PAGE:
Hosea, quit messing with us. It’s not nice.

I don’t know what happened in your congregations this morning.  In my tiny rural congregation there was some difficulty grasping the lessons from Hosea, especially considering they had just spent a few weeks struggling with Amos.  For one thing, there was a general distaste for a bible story about marrying a prostitute.  It just didn’t seem, well, in good taste.  It’s just not, you know, biblical. 
I tried to connect Hosea with Amos by reminding them that while Amos was a prophet who spoke to the leadership of Israel about their unethical behavior that thad oppressed and impoverished the common people of the land, and about their elaborate but meaningless religious rituals, Hosea, doing his work at about the same time, prophesied more about their personal relationship with God, and he did it in a strange way; he acted it out.
We talked about Hosea’s marriage to Gomer as an allegory acted out like a stage play.  Hosea played the part of God while Gomer played the part of the people of Israel.  As God had chosen the Israelites, so Hosea chose Gomer.  As God blessed Israel with a land of milk and honey, so Hosea provided Gomer with all she needed.  As Israel betrayed the covenant with God by going after other gods, so Gomer betrayed Hosea by having sex with other men.  Hosea and Gomer acted out their parts as a demonstration of how Israel had treated God.  Throughout the book God shows anger, frustration, lament because God loves the Israelites even though they have betrayed him.  In the end, God declares that by God’s grace the day will come when, in spite of their sin, they will be restored and returned to him, their sins forgiven.  God’s love will never die even as our love proves undependable.  You’ll notice I switched from past tense to present tense because I think it’s what God is still doing in our own time.  
So, did he really do it?  Hosea did what God told him to do, but did he really marry a prostitute and have children by her, or did he simply write about it as if he had?  It’s an allegory to be sure, but I suggested that their guess is as good as anyone else’s as to whether he wrote about it or actually did it.  Whichever, there are some important lessons for us that we tried to get to.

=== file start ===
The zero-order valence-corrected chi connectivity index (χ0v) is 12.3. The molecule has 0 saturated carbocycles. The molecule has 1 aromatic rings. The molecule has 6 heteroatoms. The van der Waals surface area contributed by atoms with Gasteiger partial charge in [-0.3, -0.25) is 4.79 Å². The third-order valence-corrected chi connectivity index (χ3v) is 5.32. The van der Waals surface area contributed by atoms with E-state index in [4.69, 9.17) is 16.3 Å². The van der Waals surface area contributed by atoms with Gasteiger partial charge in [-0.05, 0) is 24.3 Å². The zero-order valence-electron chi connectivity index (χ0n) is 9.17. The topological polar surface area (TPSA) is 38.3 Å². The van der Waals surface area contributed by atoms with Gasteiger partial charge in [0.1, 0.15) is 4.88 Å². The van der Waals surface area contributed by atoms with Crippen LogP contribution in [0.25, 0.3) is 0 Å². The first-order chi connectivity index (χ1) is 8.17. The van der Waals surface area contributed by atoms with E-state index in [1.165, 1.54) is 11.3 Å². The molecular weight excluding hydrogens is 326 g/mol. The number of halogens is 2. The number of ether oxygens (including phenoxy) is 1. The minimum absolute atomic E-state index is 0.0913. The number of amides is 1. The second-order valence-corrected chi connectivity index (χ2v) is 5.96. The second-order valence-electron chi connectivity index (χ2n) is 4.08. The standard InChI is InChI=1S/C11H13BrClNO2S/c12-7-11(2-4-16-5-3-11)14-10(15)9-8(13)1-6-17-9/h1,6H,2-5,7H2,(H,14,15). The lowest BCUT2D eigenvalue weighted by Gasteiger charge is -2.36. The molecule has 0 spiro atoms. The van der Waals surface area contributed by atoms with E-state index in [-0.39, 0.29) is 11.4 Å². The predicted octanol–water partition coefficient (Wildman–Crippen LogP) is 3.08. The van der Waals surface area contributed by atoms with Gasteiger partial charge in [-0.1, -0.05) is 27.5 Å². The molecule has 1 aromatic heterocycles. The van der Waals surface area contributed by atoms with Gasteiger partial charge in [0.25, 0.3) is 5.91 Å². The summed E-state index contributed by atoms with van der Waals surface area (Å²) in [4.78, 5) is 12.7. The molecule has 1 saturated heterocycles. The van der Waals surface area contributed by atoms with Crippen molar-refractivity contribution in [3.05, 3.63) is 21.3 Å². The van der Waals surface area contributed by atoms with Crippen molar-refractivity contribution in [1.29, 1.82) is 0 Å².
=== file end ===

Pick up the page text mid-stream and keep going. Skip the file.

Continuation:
Through Hosea, God reveals that God is affected by what we do.  God is not only engaged in our lives, but because God is love, and because love, whatever else it might be, is emotional, God can and does feel the emotions you and I feel about those we love.  It’s easy to say that we love God, but how many other gods do we love?  More than a few if we’re honest about it.  Like disobedient children, how often have we told God we would do something, but never took it seriously, never did it, and never intended to do it?  Hosea messes with our ideas about God in very uncomfortable ways, doesn’t he?
Like the people of Israel, how can we expect to live into the fullness of life in abundance that God desires for us, while behaving individually and in community in ways that lead in the opposite direction?  It can’t be done.  That doesn’t keep us from trying.  
Can we believe, as Amos, Hosea, and all the prophets said, that in the end God will still be there for us, creating new life for us, no mater what we are going through now?  Isn’t that what the gospel writers, especially Matthew, meant when they said that Jesus is the fulfillment of all that the prophets had said?  If so, how does it affect the way you live?  Hopefully, it allows you to be bolder in your lives of adventure.  We are children growing toward adulthood.  Go with boldness, grow with boldness.  That’s what nineteen elderly folks in a tiny rural congregation are working on.
How’d it go at your end?

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